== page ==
In the current environment when “social distancing” is the new norm, we are missing so many elements in our lives, family, friends, work colleagues, our whole network. It would be a different world if we were coping with this pandemic without the Internet.
There are several free apps to download that will help to connect us with those we need the most right now. From colleagues on conference calls to playing monopoly with a friend online, attending a webinar, having a virtual dinner party or having five o’clock cocktails with your college friends, it’s all possible thanks to apps for every possibility.
For me, it’s the three small faces of grandchildren, so I organize a Zoom gathering and invite their parents at a certain time so we can all chat. Everyone’s face is on the screen as the free version gives you 40 minutes. For small fry with the attention of a hummingbird, about 5 minutes and they are done. More recently I have gotten the hang of organizing simple creative activities to do with them to keep them on longer.
Connecting with larger groups such as a book club, small group of friends and even large choirs are all possible. Recently I connected with 9 friends all at the same time on zoom (PHOTO). It was slightly chaotic but with an appointed moderator and focussed items to discuss, it was streamlined. It made such a positive difference to a day that could have gone in a different direction.
Most of these apps are free, but they use data quickly. So, if you rely on cellular service to connect to the internet, but don’t have a plan on your smartphone or tablet for unlimited data, you may rack up hefty overage fees. I tend to use my laptop so many faces can be seen at once.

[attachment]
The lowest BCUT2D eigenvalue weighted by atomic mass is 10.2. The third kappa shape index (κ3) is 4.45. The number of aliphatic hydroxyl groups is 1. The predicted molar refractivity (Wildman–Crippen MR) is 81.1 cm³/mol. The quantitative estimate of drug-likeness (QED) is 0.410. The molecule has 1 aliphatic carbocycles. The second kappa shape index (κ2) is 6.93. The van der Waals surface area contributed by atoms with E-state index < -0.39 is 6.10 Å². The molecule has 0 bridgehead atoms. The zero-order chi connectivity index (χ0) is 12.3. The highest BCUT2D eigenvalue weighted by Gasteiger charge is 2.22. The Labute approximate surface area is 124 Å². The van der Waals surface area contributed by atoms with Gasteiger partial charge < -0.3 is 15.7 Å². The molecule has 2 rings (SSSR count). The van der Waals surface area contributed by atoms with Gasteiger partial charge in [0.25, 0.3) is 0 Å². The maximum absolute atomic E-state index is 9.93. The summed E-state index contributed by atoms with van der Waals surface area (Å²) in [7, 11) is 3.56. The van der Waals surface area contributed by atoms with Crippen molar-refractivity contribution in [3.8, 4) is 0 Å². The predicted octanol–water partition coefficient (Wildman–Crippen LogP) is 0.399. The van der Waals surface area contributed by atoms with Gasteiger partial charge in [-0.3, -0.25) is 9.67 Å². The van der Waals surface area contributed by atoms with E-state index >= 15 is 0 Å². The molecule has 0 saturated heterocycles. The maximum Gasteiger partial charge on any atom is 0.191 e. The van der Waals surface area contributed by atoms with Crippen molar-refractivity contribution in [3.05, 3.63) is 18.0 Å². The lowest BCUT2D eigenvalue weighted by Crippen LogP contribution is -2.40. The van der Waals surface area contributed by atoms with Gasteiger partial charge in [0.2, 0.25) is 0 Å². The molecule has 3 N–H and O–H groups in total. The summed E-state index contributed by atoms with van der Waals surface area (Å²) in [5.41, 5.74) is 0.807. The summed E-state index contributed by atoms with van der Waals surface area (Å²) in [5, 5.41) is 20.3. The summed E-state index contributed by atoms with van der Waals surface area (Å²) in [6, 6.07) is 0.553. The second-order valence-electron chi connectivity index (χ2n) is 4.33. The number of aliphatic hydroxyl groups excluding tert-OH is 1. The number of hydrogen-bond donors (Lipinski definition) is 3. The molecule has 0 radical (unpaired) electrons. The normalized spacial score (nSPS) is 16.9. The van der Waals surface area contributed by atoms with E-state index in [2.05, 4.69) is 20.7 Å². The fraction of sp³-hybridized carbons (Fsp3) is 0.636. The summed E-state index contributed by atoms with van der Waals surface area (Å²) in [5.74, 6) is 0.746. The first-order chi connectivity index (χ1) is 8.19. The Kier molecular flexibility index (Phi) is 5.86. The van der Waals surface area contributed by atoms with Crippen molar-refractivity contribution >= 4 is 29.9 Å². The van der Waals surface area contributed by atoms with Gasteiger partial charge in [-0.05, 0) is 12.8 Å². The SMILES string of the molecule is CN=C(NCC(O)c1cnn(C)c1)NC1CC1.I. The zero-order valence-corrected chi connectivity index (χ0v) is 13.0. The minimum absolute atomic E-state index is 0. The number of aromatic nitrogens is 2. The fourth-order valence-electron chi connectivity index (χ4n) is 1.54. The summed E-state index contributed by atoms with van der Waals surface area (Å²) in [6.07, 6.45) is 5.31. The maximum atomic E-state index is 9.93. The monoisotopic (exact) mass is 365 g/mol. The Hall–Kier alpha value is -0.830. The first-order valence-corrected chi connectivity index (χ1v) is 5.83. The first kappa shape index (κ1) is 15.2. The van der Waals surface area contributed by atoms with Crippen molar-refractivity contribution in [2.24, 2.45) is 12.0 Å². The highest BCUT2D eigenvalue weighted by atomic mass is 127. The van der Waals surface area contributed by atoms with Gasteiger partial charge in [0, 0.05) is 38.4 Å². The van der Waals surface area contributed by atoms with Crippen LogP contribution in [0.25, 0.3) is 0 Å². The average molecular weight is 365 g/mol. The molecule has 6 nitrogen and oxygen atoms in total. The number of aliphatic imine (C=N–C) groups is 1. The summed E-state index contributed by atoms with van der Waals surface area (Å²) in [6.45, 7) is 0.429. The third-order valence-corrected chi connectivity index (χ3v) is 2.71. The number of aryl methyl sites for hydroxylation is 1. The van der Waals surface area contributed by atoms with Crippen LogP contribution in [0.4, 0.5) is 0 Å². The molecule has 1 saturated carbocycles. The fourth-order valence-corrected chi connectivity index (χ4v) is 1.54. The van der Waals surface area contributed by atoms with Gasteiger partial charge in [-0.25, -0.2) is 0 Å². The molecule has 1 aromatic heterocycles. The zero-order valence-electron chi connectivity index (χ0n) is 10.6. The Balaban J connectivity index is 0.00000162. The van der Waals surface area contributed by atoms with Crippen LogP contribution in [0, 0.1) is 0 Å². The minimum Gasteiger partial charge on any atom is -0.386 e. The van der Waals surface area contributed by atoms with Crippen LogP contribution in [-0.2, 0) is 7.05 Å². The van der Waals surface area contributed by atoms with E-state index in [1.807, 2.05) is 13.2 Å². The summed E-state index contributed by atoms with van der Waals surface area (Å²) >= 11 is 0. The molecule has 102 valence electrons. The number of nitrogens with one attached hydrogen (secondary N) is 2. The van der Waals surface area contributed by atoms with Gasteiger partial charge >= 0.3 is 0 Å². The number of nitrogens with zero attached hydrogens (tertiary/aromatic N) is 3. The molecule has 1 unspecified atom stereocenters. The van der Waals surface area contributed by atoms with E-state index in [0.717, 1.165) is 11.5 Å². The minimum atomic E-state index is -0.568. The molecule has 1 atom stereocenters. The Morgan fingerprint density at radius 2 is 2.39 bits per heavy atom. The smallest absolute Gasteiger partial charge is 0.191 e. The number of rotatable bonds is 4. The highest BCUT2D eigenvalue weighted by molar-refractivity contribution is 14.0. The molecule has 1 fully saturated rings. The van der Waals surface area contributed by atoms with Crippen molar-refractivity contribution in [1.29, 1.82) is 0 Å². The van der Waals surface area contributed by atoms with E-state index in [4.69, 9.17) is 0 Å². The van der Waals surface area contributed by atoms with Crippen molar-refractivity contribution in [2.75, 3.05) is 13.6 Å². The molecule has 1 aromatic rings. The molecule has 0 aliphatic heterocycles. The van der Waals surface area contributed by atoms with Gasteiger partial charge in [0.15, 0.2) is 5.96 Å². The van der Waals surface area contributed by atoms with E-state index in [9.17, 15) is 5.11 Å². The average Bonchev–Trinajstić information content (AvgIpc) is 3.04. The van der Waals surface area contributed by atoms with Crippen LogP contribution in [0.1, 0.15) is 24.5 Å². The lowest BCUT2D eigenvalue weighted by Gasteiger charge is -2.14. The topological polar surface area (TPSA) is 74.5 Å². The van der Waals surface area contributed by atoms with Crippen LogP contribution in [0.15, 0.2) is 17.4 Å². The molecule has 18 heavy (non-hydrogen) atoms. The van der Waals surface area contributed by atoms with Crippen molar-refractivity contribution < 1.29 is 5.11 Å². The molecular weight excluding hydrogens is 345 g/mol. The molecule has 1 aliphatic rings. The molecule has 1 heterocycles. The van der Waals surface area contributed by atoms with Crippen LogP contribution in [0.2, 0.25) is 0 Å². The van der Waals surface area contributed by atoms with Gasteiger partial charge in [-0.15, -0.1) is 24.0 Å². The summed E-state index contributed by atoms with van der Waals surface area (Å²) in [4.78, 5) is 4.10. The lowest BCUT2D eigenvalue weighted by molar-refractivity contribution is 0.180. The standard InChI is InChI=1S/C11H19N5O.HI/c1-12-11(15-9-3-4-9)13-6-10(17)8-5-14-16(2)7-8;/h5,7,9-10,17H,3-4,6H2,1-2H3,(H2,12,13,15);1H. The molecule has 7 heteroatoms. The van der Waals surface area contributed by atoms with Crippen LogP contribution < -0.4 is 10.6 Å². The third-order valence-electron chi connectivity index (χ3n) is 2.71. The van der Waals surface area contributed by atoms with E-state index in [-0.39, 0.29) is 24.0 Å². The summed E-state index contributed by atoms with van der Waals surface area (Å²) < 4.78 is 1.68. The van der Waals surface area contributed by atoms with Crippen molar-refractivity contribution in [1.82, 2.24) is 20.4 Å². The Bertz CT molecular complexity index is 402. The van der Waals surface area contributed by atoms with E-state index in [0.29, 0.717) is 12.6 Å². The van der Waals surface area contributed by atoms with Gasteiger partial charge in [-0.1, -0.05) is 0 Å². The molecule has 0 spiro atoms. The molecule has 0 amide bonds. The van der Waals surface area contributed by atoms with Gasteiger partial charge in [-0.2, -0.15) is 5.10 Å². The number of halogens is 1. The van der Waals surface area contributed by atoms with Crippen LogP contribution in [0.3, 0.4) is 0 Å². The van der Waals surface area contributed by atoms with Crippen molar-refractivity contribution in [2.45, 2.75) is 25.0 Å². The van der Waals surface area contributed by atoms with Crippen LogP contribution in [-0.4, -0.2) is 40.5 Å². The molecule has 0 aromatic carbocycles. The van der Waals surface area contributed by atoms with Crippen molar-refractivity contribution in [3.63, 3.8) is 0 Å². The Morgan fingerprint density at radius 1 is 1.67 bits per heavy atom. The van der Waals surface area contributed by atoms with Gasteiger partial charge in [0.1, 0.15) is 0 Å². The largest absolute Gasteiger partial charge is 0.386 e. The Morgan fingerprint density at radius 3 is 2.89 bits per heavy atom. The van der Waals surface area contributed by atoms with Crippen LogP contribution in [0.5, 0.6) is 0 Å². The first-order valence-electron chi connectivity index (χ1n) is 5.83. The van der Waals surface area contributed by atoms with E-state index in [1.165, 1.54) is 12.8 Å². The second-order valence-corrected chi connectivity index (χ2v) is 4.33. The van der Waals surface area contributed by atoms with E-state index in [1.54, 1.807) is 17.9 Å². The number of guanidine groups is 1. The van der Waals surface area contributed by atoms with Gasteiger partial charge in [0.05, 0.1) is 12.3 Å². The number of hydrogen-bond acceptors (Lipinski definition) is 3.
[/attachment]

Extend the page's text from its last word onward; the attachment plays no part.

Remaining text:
Two popular platforms include Zoom (www.zoom.com) and Skype (www.skype.com). Zoom is typically used by schools and businesses because the app can host up to 1,000 people in a video meeting. The app is free with limitations. For example, Zoom is free for calls between two people for 24 hours, and free for up to 100 people for 40 minutes; but there are charges to add extra people or minutes. Some restrictions and fees are being suspended during the coronavirus crisis. Skype can host up to 50 people at a time, and you can use it with or without video.
Google Duo. This app (duo.google.com) is a video conferencing platform. You can make video calls to just one person or with up to eight people. You can also leave video messages for people you call — a nice feature that others can play again and again if they’re missing you.
WhatsApp (www.whatsapp.com). This popular platform allows you to send text messages and make phone calls (with or without video). The app also enables you to send and receive videos, documents, and voice messages.
Snapchat (www.snapchat.com) offers a way to send fun messages and short videos. The app features filters that augment images by adding silly hats, eyes, noses, voices, and stickers. You can take a number of “snaps” and send them in chronological order for a “story” that you share with others. Another feature: messages are automatically deleted after a brief time. You can also use Snapchat to send standard text messages and make video phone calls.
FaceTime (www.apple.com) is an app that comes preloaded onto any Apple device, including smartphones, desktop computers, and tablets. The app allows you to call people around the world — just one person or as many as 32 people at a time (although you might not see them all at once). If you don’t have an internet connection, this app also works on cellular connections alone. You’ll need your contacts’ phone numbers to contact them. Note: this only works with other Apple users.
Note: Android phones also come with built-in apps that enable video calls, although the particular app can vary by phone. Changing from an audio-only call to a video call, no matter which type of Android phone you have, is typically a matter of pressing the video icon on your keypad.
Netflix Party (www.netflixparty.com) is an extension of Google Chrome that encourages watching movies and TV shows together, even when you’re far apart. The app allows you to watch a program on the Netflix video streaming service at the exact same time as other users, and chat about it in real time. Works great with kids and teenagers.